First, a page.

ISSN (Print) - 0012-9976 | ISSN (Online) - 2349-8846

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Remembering Vivekanand Jha

Untouchability, Gita, and the Pursuit of Truth

A tribute to a historian who brought the rigour of historical methods to the study of untouchability in ancient India and who contributed in various other ways to developing the discipline of history in India.

It might come as a surprise to the uninitiated that untouchability remains among the darkest aspects of India’s social history – despite Bhimrao Ambedkar, Marxist and “post-Marxist” histories, a wealth of contemporary caste studies, and the rise of dalit politics. It is to the labours of Vivekanand Jha, who passed away on 30 November 2012, that so much of our present understanding of the history of untouchability in ancient India is indebted to.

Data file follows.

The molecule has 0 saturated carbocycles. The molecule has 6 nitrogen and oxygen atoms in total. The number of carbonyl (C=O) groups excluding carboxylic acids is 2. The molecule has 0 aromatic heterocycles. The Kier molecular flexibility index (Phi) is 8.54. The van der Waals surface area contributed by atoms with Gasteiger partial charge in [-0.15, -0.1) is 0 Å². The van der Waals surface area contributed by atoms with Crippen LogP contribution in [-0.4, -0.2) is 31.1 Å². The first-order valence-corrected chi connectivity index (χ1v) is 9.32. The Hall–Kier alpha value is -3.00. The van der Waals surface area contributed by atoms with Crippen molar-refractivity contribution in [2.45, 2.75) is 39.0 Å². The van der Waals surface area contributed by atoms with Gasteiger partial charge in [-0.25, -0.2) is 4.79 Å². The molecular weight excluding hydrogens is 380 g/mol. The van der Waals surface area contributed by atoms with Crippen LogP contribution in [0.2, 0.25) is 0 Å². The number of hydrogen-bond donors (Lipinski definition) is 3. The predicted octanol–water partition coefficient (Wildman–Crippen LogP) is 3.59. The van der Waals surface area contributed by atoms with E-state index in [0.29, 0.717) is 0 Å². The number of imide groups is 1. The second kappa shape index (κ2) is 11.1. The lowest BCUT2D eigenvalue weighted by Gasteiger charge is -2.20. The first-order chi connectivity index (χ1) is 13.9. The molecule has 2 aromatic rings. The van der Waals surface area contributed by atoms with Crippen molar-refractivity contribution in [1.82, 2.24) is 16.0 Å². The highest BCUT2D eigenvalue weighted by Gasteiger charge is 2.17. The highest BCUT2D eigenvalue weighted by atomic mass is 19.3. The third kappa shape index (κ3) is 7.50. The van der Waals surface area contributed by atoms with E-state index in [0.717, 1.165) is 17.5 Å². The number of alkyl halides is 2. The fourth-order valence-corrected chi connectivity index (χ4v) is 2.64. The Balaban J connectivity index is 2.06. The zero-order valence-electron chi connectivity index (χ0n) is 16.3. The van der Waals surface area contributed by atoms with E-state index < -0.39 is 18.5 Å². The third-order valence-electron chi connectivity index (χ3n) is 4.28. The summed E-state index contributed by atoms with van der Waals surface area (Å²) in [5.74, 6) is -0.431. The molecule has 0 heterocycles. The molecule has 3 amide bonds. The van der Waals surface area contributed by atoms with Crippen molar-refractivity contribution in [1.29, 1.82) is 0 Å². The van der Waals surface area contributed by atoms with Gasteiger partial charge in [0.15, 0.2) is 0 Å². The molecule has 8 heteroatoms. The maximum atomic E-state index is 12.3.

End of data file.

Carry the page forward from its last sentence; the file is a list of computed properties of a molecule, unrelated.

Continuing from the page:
Historians had generally been evasive about the issue; or else we had apologias. Thus in the brief chapter on untouchability in the second volume of P V Kane’s masterly History of Dharmaśāstra, all that he discussed was that inequities such as untouchability were not unique to India but were a fairly widespread phenomena; that it was not to be found in our glorious Vedic period; and how in numerous ways it has been misrepresented, its evils exaggerated. While we need to recognise, for example, that concern with hygiene contributed to the making of untouchability, we can equally be certain (Kane contended) that it was imposed with no hard feelings towards the untouchables!1

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